The authors present a case of a rare highly malignant condition that initially appeared clinically and histologically to be the relatively common and benign condition necrotizing gingivitis. Conditions that do not follow the expected clinical course mandate further investigation because rare malignant disease is not foremost in the mind of dentists and oral and maxillofacial surgeons.
Soft tissue sarcomas represent less than 1% of malignant tumours and little is known about their aetiology or incidence . Angiosarcoma is a rare, highly malignant soft tissue sarcoma. Its occurrence in the oral cavity is extremely rare, comprising only 1–2% of all angiosarcomas. This tumour is composed of malignant cells with many of the functional and morphological properties of normal vessels and endothelium and it presents difficult diagnostic and therapeutic problems . The clinical presentations share aggressive behaviour, leading to a short survival time with a less than 12% 5-year overall survival rate.
The authors describe a patient with an angiosarcoma involving primarily the gingiva, which initially led to the microscopic and clinical misdiagnose of acute necrotizing ulcerative gingivitis. This case illustrates the difficulty of establishing a definitive histological and clinical diagnosis of oral angiosarcoma.
A 76-year-old white man presented with a 2-month history of persistent ulceration of the buccal aspect of the upper right lateral incisor, first molar and lower right second premolar teeth. Examination revealed ulceration with central necrosis ( Fig. 1 A ). The management included biopsies, oral penicillin and metronidazole in addition to oral hygiene instruction and rinsing with chlorhexidine. A course of periodontal treatment was completed that included regular scaling and root planning. The histologically proven diagnosis was that of necrotizing gingivitis. Despite further treatment, the ulcerating and necrotic lesions were progressive, affecting multiple sites of the maxilla and mandible. After 2 months of unsuccessful treatment, the patient was referred to the authors’ department. A dental panoramic radiograph showed bone loss in both the maxilla and mandible ( Fig. 1 B). The disease extended from the upper right second molar to the midline of the maxilla, from the upper left canine to the upper left first molar and from the lower right lateral incisor to the lower right first molar. Clinical signs at presentation were halitosis and deep, ulcerated, painful, necrotic gingivae with localized bleeding and signs of infection. There was bilateral cervical lymphadenopathy. Testing for HIV, hepatitis B and C, classical and protoplasmic anti-neutrophil cytoplasmic antibody tests were negative. The patient had no other signs or symptoms. A week later, the periodontal soft tissue showed extensive recession and ulceration with localized bleeding ( Fig. 2 ).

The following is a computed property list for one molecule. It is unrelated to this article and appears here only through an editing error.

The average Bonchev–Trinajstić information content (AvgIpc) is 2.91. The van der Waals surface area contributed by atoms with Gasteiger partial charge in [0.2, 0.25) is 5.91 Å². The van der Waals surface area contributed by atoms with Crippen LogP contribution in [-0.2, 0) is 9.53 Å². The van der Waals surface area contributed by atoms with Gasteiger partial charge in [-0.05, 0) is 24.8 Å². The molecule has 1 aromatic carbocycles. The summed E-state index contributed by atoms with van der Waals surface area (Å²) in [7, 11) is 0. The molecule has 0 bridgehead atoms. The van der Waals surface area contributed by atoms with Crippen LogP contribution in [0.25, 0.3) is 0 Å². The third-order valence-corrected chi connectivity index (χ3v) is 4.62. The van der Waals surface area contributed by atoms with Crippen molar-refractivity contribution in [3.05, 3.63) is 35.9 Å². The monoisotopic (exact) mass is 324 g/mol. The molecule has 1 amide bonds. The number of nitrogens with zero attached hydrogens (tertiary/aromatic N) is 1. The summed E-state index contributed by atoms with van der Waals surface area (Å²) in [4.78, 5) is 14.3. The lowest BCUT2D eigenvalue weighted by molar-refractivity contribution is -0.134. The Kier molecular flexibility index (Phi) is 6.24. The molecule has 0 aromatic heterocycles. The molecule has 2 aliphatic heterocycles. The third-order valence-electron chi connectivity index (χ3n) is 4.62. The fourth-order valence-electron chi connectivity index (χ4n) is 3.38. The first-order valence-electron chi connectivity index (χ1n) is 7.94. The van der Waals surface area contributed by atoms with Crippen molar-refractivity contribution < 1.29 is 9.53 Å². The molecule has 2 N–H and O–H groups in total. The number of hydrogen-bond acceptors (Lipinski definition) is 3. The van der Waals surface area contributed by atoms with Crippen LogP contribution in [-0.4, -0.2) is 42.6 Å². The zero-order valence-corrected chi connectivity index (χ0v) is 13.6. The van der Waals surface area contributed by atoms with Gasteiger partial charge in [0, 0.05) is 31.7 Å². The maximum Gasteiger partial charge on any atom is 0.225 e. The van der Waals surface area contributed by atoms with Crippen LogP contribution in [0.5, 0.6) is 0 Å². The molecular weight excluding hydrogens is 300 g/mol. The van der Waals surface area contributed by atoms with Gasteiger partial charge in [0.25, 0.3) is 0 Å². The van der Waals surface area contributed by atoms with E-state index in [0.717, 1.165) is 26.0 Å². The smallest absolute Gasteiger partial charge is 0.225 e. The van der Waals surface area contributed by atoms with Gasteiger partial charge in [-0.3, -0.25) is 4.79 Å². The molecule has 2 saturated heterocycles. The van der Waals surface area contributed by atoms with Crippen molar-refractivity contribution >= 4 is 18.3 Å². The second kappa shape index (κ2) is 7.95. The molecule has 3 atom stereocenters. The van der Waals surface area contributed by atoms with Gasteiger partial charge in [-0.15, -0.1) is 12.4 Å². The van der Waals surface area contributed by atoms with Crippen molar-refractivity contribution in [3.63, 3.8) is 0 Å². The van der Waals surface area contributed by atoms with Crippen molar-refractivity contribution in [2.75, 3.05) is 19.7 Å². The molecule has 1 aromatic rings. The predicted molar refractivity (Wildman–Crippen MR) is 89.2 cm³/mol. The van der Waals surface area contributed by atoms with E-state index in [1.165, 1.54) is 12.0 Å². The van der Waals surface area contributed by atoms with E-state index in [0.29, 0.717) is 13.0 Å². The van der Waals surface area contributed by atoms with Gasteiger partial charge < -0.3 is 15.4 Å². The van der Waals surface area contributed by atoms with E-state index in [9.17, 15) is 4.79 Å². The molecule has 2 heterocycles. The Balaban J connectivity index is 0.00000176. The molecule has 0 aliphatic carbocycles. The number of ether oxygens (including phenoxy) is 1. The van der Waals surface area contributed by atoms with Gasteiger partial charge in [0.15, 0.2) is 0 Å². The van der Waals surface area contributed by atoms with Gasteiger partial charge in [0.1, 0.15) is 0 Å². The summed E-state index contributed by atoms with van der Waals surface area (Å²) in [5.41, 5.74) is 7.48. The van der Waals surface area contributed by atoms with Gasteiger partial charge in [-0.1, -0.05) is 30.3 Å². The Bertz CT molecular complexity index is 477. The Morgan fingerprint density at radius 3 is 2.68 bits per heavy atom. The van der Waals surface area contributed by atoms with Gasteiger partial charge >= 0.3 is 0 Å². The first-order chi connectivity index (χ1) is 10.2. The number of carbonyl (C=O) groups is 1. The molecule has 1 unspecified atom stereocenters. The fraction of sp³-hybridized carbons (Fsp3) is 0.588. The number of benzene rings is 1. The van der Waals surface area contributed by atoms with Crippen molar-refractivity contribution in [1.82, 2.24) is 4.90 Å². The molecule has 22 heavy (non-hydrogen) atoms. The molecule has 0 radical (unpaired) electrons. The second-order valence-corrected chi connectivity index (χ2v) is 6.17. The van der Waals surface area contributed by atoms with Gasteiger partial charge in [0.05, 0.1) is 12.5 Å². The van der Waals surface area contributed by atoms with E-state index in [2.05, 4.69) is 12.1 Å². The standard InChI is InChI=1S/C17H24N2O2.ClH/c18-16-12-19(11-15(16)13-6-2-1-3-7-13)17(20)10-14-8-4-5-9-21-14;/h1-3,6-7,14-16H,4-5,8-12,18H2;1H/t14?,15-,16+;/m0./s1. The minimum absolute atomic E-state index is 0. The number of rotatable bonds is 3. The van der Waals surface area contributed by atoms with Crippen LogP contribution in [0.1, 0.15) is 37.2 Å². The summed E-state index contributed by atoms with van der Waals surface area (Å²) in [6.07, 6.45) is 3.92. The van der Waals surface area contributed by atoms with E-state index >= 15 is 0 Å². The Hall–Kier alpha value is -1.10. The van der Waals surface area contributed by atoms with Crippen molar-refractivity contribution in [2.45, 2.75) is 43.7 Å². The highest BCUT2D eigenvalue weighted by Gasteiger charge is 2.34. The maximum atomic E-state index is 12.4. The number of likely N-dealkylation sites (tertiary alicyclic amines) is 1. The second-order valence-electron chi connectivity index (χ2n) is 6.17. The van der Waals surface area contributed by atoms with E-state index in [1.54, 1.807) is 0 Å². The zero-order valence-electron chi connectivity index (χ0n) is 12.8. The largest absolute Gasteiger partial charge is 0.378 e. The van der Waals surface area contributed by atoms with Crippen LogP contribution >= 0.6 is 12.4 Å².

There was concern that the normal clinical course of the preliminary (and histologically confirmed) diagnosis was not being followed, so biopsies were taken from the gingival mucosa lesions at multiple sites. The histological features demonstrated atypical cells, haemorrhage and numerous well-formed vascular spaces lined with endothelial cells ( Fig. 3 A ). Immunohistochemical staining demonstrated reactivity of tumour cells to CD31, but not to CD34, CD45, CD68, CK18, CK-HMW, S-100, KP-1, MPO, or factor VIII-related antigen ( Fig. 3 B). Lymphoepithelial lesions were not detected in the routinely stained section. The characteristic pathological findings of lymphoma follicular colonization were not found. Features such as endothelial atypia, mitotic activity, collagen dissection, and infiltrative growth pattern differentiated the tumour from benign lesions. Lack of cytoplasmic hyaline globules, spindled cells with distinctive cytoplasmic borders, and scattered plasma cells distinguished Kaposi’s sarcoma from angiosarcoma. The vascular markers separated angiosarcoma from carcinoma and melanoma, although keratins may be observed in epithelioid endothelial tumours. A diagnosis of primary multifocal gingival angiosarcoma was made, as whole body staging revealed no other tumour location. The immunohistochemical staining and the histological type of the tumour indicated a high-grade endothelial angiosarcoma with solid and papillary areas. Magnetic resonance imaging (MRI) of the head and neck, with and without gadolinium enhancement, showed a diffuse oedematous swelling of the right lateral pterygoid muscle and a mass around the alveolar arch of the maxilla and mandible extending into the right pterygopalatine fossa. There was suspicious cervical lymphadenopathy by imaging criteria. Resection of the tumour by lower maxillectomy and marginal mandibulectomy, combined with neck dissection was performed. Owing to the growth pattern of the angiosarcoma the resection margins were profusely involved in the surgical field after tumour resection. The findings suggested preoperatively by the MRI could not be confirmed at the site of operation and the surgeon decided not to extend the resection. Histology confirmed the diagnosis of an angiosarcoma with two lymph node metastases confirmed by two independent histopathological centres. Postoperative non-surgical treatment was planned with a combination of radiation (70 Gy) and chemotherapy with Paclitaxel intravenously at a dose of 80 mg/m 2 . 3 weeks later, another MRI, carried out to plan the radiation fields, revealed extension of the tumour to the sphenoid bone and in the direction of the foramen rotundum. The patient started both therapies, but only radiation therapy was performed after the first administration of Paclitaxel because of the toxic side effects of the chemotherapy and the patient’s rapidly declining general condition. 6 months later, the patient died. Permission for an autopsy was denied.